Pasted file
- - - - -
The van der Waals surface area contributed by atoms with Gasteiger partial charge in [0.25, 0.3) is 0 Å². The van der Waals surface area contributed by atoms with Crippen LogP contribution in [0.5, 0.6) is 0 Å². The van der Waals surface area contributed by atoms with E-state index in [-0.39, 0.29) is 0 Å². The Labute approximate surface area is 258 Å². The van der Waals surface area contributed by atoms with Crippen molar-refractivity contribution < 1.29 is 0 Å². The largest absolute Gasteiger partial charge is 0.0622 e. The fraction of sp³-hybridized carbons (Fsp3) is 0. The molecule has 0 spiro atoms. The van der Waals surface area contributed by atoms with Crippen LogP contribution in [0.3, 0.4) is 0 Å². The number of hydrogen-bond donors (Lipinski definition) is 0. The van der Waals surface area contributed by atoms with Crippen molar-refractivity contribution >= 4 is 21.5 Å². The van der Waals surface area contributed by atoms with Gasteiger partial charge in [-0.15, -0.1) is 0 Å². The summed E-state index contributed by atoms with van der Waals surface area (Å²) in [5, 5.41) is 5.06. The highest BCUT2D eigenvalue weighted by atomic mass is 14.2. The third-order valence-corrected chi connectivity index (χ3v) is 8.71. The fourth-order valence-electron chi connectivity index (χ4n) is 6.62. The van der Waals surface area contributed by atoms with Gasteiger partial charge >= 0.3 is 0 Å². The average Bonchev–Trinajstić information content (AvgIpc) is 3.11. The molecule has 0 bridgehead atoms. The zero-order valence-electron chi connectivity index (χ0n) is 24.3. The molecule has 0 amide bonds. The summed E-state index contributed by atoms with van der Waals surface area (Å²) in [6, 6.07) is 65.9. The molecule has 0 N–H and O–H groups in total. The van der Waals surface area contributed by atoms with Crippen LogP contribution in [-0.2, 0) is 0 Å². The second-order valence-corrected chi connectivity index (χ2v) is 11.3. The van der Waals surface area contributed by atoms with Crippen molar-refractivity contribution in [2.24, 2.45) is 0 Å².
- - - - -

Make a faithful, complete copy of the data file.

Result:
The van der Waals surface area contributed by atoms with Gasteiger partial charge in [0.25, 0.3) is 0 Å². The van der Waals surface area contributed by atoms with Crippen LogP contribution in [0.5, 0.6) is 0 Å². The van der Waals surface area contributed by atoms with E-state index in [-0.39, 0.29) is 0 Å². The Labute approximate surface area is 258 Å². The van der Waals surface area contributed by atoms with Crippen molar-refractivity contribution < 1.29 is 0 Å². The largest absolute Gasteiger partial charge is 0.0622 e. The fraction of sp³-hybridized carbons (Fsp3) is 0. The molecule has 0 spiro atoms. The van der Waals surface area contributed by atoms with Crippen LogP contribution in [0.3, 0.4) is 0 Å². The number of hydrogen-bond donors (Lipinski definition) is 0. The van der Waals surface area contributed by atoms with Crippen molar-refractivity contribution >= 4 is 21.5 Å². The van der Waals surface area contributed by atoms with Gasteiger partial charge in [-0.15, -0.1) is 0 Å². The summed E-state index contributed by atoms with van der Waals surface area (Å²) in [5, 5.41) is 5.06. The highest BCUT2D eigenvalue weighted by atomic mass is 14.2. The third-order valence-corrected chi connectivity index (χ3v) is 8.71. The fourth-order valence-electron chi connectivity index (χ4n) is 6.62. The van der Waals surface area contributed by atoms with Gasteiger partial charge >= 0.3 is 0 Å². The average Bonchev–Trinajstić information content (AvgIpc) is 3.11. The molecule has 0 bridgehead atoms. The zero-order valence-electron chi connectivity index (χ0n) is 24.3. The molecule has 0 amide bonds. The summed E-state index contributed by atoms with van der Waals surface area (Å²) in [6, 6.07) is 65.9. The molecule has 0 N–H and O–H groups in total. The van der Waals surface area contributed by atoms with Crippen LogP contribution in [-0.2, 0) is 0 Å². The second-order valence-corrected chi connectivity index (χ2v) is 11.3. The van der Waals surface area contributed by atoms with Crippen molar-refractivity contribution in [2.24, 2.45) is 0 Å².